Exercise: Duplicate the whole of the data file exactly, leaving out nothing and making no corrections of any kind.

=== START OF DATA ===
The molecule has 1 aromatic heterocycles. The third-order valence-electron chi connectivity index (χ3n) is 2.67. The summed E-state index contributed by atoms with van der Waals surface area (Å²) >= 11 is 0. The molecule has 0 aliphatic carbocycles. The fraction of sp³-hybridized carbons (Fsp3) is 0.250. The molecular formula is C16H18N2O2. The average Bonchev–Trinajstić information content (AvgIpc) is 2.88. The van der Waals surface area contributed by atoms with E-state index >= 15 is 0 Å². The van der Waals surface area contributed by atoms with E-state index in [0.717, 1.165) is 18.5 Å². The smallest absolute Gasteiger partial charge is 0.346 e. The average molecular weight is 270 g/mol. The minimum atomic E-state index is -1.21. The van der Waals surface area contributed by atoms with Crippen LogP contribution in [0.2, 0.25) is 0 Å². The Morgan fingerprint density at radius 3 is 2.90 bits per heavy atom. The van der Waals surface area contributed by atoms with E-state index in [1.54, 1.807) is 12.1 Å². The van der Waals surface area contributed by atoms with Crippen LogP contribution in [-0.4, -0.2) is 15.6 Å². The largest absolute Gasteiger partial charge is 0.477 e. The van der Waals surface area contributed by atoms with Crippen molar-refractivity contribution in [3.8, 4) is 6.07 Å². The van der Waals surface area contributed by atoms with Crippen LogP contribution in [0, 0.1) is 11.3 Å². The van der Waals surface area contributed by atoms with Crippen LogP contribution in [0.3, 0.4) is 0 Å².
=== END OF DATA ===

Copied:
The molecule has 1 aromatic heterocycles. The third-order valence-electron chi connectivity index (χ3n) is 2.67. The summed E-state index contributed by atoms with van der Waals surface area (Å²) >= 11 is 0. The molecule has 0 aliphatic carbocycles. The fraction of sp³-hybridized carbons (Fsp3) is 0.250. The molecular formula is C16H18N2O2. The average Bonchev–Trinajstić information content (AvgIpc) is 2.88. The van der Waals surface area contributed by atoms with E-state index >= 15 is 0 Å². The van der Waals surface area contributed by atoms with E-state index in [0.717, 1.165) is 18.5 Å². The smallest absolute Gasteiger partial charge is 0.346 e. The average molecular weight is 270 g/mol. The minimum atomic E-state index is -1.21. The van der Waals surface area contributed by atoms with Crippen LogP contribution in [0.2, 0.25) is 0 Å². The Morgan fingerprint density at radius 3 is 2.90 bits per heavy atom. The van der Waals surface area contributed by atoms with E-state index in [1.54, 1.807) is 12.1 Å². The van der Waals surface area contributed by atoms with Crippen LogP contribution in [-0.4, -0.2) is 15.6 Å². The largest absolute Gasteiger partial charge is 0.477 e. The van der Waals surface area contributed by atoms with Crippen molar-refractivity contribution in [3.8, 4) is 6.07 Å². The van der Waals surface area contributed by atoms with Crippen LogP contribution in [0, 0.1) is 11.3 Å². The van der Waals surface area contributed by atoms with Crippen LogP contribution in [0.3, 0.4) is 0 Å².